Zimbabwean Cuisine Requires A Rennaisance

IF NATIONS of the world were to be asked to draw up a color map of their national cuisines, Zimbabwe’s would come out out as green, brown to represent sadza, nyama and muriwo, i.e, thick maize meal porridge, meat and vegetables.

There is no doubt that sadza, muriwo and nyama are what make up what most Zimbabweans east on a daily basis. The cornmeal-based dietary staple without doubt overrides all the other cuisines in the country with some people preferring to eat sadza in the morning, in the afternoon, and in the evening.

As one of Zimbabwe’s groundbreaking, stand-up comic puts it: Zimbabweans are fond of the green, brown and white colours that make up their daily food.

What is surprising though is that the country has such a rich culinary heritage – a heritage that has barely been explored by its people. First things first, Zimbabwe food – at least outside the popular green, brown and white – is quite varied. It comes in different shades and colours. As could be expected, with colonization, Zimbabwe adopted a heterogeneity in its food outlook with the downside being the disregard of nutritional, traditional dishes.

Zimbabwean food such as salted groundnuts, corn meal with pumpkin, peanut butter stew, cassava, millet, yams among others are now absent from most people’s dining tables. Granted, Zimbabwe is a cosmopolitan society that enjoys a mix of both local and international cuisine but what has clearly happened in the trajetory of the country’s cuisine is that local food has tended to be marginalized. Despite that traditional food is rich in nutrients, many people, particulalrly in urban areas barely know about the intricacies of Zimbabwean food.

Consequently, most Zimbabweans have decided to settle in the comfort zone of eating sadza with meat and/or gravy and a relish. Today, Zimbabwean food has a dearth of fresh, green stuff – most of what people eat is cooked first that very little is served fresh and green expect salads that tend to be served on special occasions. Meat, especially game such as kudu, gazelle among others – which made up the cuisine of the ancestors of modern day Zimbabwean – are rarely served at dining tables or at restaurants.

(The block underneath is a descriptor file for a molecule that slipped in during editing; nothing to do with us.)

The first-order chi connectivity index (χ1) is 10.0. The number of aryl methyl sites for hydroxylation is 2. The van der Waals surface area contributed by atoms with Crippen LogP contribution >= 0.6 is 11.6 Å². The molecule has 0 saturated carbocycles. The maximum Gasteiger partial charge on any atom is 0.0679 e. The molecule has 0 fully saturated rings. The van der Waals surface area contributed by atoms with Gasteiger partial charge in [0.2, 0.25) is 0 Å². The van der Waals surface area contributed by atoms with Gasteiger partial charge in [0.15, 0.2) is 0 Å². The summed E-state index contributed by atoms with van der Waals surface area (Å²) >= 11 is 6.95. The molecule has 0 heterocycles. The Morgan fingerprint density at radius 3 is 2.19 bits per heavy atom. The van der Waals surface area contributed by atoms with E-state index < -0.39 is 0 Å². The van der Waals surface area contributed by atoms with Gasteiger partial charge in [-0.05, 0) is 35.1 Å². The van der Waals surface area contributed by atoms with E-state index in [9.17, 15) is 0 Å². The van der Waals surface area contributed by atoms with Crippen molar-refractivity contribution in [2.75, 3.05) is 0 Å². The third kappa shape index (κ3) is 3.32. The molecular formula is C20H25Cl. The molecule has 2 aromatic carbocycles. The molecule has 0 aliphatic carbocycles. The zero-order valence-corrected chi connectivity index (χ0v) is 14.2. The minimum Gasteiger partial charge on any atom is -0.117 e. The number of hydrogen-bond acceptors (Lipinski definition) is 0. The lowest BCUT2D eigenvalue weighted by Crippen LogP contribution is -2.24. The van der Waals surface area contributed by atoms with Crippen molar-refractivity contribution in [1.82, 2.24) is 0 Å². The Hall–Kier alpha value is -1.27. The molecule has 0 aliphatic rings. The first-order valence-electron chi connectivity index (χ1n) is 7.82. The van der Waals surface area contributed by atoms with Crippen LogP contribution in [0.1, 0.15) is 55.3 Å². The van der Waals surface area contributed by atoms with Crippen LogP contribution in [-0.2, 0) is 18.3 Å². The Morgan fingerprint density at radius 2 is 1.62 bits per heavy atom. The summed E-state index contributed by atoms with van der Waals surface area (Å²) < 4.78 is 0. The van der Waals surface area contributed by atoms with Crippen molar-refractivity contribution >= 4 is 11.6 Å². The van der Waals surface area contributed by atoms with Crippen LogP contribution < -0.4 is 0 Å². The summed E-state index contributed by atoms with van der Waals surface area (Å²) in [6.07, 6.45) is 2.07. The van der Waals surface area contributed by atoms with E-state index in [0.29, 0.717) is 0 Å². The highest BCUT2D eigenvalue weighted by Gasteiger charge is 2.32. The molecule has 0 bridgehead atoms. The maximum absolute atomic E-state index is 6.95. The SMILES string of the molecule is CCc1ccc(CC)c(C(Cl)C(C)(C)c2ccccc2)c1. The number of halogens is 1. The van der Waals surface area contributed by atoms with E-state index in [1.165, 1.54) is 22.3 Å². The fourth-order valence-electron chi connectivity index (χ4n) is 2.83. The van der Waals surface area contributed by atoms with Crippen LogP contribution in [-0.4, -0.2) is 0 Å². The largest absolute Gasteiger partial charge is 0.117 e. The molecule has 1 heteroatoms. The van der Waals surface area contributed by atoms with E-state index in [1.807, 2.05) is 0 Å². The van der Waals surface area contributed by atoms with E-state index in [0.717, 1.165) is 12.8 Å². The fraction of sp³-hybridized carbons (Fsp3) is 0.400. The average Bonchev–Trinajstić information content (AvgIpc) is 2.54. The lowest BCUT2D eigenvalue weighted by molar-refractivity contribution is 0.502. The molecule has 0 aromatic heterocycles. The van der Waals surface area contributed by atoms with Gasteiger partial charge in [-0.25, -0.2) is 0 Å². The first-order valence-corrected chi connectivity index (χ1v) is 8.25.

Suffice to state that one cannot talk about Zimbabwean cuisine without mention seasonal delicacies such as mpani worms or spiny caterpillars and flying ants which are caught, dried and salted, and can be quite chewy. While in the past, Zimbabweans would typically sit in a circle and eat from the same plate that habit has now changed, and people now prefer to eat from their own singular plates.Also, it is considered to be quite rude to leave a little amount food in a plate. Thanking the person who has served you, especially by clapping your hands, is considered a sign of respect. Without doubt, may people in Zimbabwe prefer to eat their sadza with their fingers.

It’s quite common to hear Zimbos saying that sadza goes down well if only eaten using fingers and not a fork and knife. As with most things in Zimbabwe today, its national cuisine is quite bland and needs to undergo a rennasisance. There is need for the local cuisine to reflect the diversity of vegetables and cereals that are found in the country.

Zimbabweans need to move away from the green, brown and white colours that are the predominant colours of their food, and choose to add a dash of more colour. While there’s nothing wrong with having a cosmopolitan cuisine, there are so many ingredients that are locally available, and are just waiting to be rediscovered for purposes of awakening Zimbabwe’s national palate.

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